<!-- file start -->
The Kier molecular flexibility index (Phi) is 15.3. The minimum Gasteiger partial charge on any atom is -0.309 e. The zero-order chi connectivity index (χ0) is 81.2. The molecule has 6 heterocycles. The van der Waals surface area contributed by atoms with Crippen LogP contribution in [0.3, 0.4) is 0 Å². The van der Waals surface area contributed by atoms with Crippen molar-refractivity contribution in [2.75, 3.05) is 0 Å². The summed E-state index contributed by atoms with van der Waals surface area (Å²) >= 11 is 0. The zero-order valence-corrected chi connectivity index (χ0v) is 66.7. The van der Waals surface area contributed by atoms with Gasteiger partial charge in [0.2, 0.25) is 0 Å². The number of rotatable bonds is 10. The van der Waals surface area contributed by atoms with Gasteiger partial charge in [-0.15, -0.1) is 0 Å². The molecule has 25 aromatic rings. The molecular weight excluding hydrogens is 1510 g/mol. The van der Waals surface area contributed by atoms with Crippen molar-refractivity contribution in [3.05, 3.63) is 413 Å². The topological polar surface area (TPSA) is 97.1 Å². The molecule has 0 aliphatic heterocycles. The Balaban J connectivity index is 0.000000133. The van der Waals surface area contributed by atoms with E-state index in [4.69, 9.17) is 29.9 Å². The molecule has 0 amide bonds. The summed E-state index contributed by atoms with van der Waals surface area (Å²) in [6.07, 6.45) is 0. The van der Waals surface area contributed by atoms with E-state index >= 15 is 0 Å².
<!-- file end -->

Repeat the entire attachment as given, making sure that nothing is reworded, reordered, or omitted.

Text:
The Kier molecular flexibility index (Phi) is 15.3. The minimum Gasteiger partial charge on any atom is -0.309 e. The zero-order chi connectivity index (χ0) is 81.2. The molecule has 6 heterocycles. The van der Waals surface area contributed by atoms with Crippen LogP contribution in [0.3, 0.4) is 0 Å². The van der Waals surface area contributed by atoms with Crippen molar-refractivity contribution in [2.75, 3.05) is 0 Å². The summed E-state index contributed by atoms with van der Waals surface area (Å²) >= 11 is 0. The zero-order valence-corrected chi connectivity index (χ0v) is 66.7. The van der Waals surface area contributed by atoms with Gasteiger partial charge in [0.2, 0.25) is 0 Å². The number of rotatable bonds is 10. The van der Waals surface area contributed by atoms with Gasteiger partial charge in [-0.15, -0.1) is 0 Å². The molecule has 25 aromatic rings. The molecular weight excluding hydrogens is 1510 g/mol. The van der Waals surface area contributed by atoms with Crippen molar-refractivity contribution in [3.05, 3.63) is 413 Å². The topological polar surface area (TPSA) is 97.1 Å². The molecule has 0 aliphatic heterocycles. The Balaban J connectivity index is 0.000000133. The van der Waals surface area contributed by atoms with E-state index in [4.69, 9.17) is 29.9 Å². The molecule has 0 amide bonds. The summed E-state index contributed by atoms with van der Waals surface area (Å²) in [6.07, 6.45) is 0. The van der Waals surface area contributed by atoms with E-state index >= 15 is 0 Å².